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Sunday, January 25, 2015

How Did Maven Get To Be The Star Of Stars?

Maven has been the darling of the harness racing press and a hefty chunk of the sport’s fan base for the past few months. She’s taken the crown from Foiled Again, who held that distinction for a couple of years. The six-year-old daughter of Glidemaster—the only top tier trotter that sire has produced in NA—only won four races during 2014, and only one of those was a grade one stakes race. She set a track record in winning the Muscle Hill at Vernon Downs in November. Her other three wins came in the Miami Valley Distaff in mid-May, a preferred trot at Pocono in August and the BC elimination at the Meadowlands.

Maven finished out in three legs of the Miss Versatility Series, which she won in 2013, and was third in the final at Delaware, which division champ Classic Martine won. She earned $333,027 between her dozen starts in NA and a pair in Europe. So what’s all the fuss about? Why is Maven the flame of the Twittersphere and the horse harness scribes have elevated to the top of the pile? Her pedestrian numbers during the past year scream journeyman in a slump—not superstar. Racing in Europe adds some panache to her resume, but she has one third place finish to show for five European starts last season and this.

Maven’s popularity obviously extends to the sales ring as she brought a record $750,000 bid from Herb Liverman at Harrisburg in November. And he already owned a piece of rival Bee A Magician. One of Maven’s problems is that Liverman is determined not to have the pair go head to head. That means Maven is stuck in Europe, or destined to take on the boys back home. Neither of those scenarios looks promising at the moment.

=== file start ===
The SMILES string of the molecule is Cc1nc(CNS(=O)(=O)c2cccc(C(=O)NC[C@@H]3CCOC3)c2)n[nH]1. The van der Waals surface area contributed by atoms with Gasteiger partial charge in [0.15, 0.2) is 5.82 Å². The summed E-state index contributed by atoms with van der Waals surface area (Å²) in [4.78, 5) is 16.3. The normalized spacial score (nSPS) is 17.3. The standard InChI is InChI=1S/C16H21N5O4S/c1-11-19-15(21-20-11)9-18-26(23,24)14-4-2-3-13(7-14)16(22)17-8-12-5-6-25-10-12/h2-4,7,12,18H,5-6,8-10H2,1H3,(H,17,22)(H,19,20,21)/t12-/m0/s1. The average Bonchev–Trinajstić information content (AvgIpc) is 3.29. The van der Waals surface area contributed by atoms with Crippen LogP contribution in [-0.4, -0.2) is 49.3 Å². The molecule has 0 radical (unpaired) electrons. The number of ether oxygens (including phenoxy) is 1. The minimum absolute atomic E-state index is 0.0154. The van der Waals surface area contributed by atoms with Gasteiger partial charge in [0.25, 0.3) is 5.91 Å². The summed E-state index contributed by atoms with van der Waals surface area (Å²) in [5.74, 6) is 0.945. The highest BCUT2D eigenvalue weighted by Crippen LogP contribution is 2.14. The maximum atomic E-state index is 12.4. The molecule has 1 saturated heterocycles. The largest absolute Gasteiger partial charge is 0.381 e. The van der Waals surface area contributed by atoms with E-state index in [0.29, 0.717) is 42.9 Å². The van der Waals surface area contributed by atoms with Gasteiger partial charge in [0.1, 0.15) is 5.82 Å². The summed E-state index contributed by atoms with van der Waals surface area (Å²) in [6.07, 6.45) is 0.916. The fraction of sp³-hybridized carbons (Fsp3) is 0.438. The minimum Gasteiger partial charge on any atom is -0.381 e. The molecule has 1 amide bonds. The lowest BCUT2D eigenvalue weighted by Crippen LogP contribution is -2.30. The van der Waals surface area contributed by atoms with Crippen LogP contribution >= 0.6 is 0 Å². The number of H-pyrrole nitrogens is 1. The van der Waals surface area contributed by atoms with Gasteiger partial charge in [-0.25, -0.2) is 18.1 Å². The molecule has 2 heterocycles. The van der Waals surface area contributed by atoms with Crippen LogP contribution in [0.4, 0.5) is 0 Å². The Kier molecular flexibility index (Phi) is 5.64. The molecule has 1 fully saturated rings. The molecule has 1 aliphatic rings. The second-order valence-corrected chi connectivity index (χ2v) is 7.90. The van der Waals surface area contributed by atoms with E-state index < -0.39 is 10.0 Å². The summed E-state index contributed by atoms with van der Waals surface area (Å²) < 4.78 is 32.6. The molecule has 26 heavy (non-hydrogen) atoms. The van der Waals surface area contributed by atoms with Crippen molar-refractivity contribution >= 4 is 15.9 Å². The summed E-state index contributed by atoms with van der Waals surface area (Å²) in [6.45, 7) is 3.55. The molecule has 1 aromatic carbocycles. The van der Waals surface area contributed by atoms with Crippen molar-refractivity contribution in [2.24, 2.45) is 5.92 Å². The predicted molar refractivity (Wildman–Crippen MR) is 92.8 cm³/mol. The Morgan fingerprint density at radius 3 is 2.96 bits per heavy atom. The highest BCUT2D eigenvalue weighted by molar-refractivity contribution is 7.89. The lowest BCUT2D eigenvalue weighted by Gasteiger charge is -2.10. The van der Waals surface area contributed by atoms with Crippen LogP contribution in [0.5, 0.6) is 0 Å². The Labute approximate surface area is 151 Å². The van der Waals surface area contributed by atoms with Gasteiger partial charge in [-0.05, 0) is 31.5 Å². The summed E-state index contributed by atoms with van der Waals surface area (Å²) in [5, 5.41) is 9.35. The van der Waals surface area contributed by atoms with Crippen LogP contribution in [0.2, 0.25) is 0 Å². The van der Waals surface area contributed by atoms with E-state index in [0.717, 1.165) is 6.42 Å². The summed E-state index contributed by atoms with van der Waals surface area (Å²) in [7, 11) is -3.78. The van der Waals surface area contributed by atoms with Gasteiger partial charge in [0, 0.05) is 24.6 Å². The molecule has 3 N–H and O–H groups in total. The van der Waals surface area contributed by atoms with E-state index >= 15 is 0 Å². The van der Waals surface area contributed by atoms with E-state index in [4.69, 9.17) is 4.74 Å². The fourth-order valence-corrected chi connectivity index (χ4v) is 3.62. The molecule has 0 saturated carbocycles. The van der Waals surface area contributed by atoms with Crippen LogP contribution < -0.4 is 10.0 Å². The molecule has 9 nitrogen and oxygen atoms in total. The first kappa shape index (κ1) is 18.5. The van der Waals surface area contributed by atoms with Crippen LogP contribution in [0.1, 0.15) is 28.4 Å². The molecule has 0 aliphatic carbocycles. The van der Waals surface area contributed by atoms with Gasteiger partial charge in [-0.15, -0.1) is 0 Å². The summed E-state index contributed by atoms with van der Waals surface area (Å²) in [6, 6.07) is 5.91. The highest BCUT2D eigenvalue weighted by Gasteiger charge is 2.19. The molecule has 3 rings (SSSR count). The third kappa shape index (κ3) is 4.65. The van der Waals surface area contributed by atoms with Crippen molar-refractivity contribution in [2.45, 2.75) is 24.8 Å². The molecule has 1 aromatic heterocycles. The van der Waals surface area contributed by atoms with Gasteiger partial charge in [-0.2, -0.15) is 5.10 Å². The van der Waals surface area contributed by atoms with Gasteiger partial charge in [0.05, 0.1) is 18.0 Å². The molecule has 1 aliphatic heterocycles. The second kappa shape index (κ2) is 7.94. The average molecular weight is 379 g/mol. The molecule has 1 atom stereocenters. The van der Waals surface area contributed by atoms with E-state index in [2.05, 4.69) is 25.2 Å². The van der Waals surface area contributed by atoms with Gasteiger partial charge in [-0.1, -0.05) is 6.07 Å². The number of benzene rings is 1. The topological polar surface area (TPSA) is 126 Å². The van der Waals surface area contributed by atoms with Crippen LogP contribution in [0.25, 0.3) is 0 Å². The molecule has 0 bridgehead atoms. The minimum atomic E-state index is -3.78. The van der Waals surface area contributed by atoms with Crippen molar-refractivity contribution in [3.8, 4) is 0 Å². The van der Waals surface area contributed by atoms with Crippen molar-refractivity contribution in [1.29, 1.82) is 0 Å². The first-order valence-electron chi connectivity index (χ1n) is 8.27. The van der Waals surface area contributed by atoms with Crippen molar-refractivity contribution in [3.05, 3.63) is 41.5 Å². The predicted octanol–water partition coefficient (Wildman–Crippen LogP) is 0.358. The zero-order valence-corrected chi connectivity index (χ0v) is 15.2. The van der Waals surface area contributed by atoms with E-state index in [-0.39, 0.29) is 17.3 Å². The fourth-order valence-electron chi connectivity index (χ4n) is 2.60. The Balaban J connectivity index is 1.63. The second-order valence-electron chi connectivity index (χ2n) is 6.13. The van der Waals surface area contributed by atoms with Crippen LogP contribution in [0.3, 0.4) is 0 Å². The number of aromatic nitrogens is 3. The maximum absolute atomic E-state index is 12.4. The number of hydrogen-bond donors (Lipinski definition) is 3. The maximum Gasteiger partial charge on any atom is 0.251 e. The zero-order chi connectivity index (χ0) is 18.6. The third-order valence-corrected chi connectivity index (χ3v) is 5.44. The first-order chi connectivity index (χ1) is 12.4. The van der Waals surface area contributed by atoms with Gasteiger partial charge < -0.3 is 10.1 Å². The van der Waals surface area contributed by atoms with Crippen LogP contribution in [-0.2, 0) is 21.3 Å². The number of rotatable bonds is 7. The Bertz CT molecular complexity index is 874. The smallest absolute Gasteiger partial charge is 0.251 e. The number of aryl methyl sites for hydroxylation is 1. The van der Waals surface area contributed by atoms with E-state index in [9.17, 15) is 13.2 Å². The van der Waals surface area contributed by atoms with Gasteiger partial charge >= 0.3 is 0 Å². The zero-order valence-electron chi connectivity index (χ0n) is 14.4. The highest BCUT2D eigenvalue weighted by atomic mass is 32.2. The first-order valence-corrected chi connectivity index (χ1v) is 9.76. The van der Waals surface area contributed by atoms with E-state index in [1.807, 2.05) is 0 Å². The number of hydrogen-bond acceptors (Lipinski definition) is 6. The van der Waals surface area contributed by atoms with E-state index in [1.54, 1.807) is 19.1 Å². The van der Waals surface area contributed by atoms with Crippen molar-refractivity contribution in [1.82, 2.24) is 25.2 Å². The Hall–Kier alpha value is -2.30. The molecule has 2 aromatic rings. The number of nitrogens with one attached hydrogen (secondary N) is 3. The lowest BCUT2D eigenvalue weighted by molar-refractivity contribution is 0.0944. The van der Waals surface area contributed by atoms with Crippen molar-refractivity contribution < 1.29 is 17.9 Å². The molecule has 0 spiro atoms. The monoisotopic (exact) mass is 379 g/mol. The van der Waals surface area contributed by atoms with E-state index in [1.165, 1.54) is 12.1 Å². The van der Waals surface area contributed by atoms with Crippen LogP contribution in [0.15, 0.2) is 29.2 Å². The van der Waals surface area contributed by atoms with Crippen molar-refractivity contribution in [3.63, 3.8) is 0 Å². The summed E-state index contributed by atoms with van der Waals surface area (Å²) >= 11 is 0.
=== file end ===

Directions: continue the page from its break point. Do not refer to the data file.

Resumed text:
Contrast Maven’s overseas performance with the much less celebrated Arch Madness, who made eight starts in Europe during 2011, 2012 and 2013. He won two of them, the 2011 Oslo Grand Prix and a heat of the Elitlop. He finished second in the latter twice and was third three times in European races. Arch got some publicity for all of this, particularly in Canada, but Maven seems to be leaving him in the PR dust despite a much shorter record of accomplishment.

Something similar has been happening on the pacing side. Eleven-year-old Foiled Again is still the most popular pacer in NA. He was second to Sweet Lou in division earnings in 2014, thanks to making the board in 19 of 26 starts, but he had no grade one stakes wins. The Quillen was his only significant victory, and that one isn’t very important at this point. He won four legs of the Levy, then went winless for the season except for his Quillen elimination and final. In 2013 he was wildly popular and a candidate for Pacer of the Year, despite suffering 18 losses.

Foiled’s hook is excellence over many years, consistency and the money record for pacers that he holds. Maven was good at two and three, winning 15 times and earning more than $900,000, but she took a back seat to Check Me Out until the late fall of her sophomore campaign. She was the standout in her division at four, winning 10 times and banking more than a half million dollars, and had an off year in 2014. This exaltation on the part of fans and the press is curious. Some of it has to do with her newsworthy passage from Jonas Czernyson to Ron Burke to Jimmy Takter. And participating today in the premier race in France for last year’s trainer and driver of the year doesn’t hurt. But with each non-competitive loss on the Continent, we should get less cheerleading and more questions about why she has been placed on a pedestal.

Joe FitzGerald

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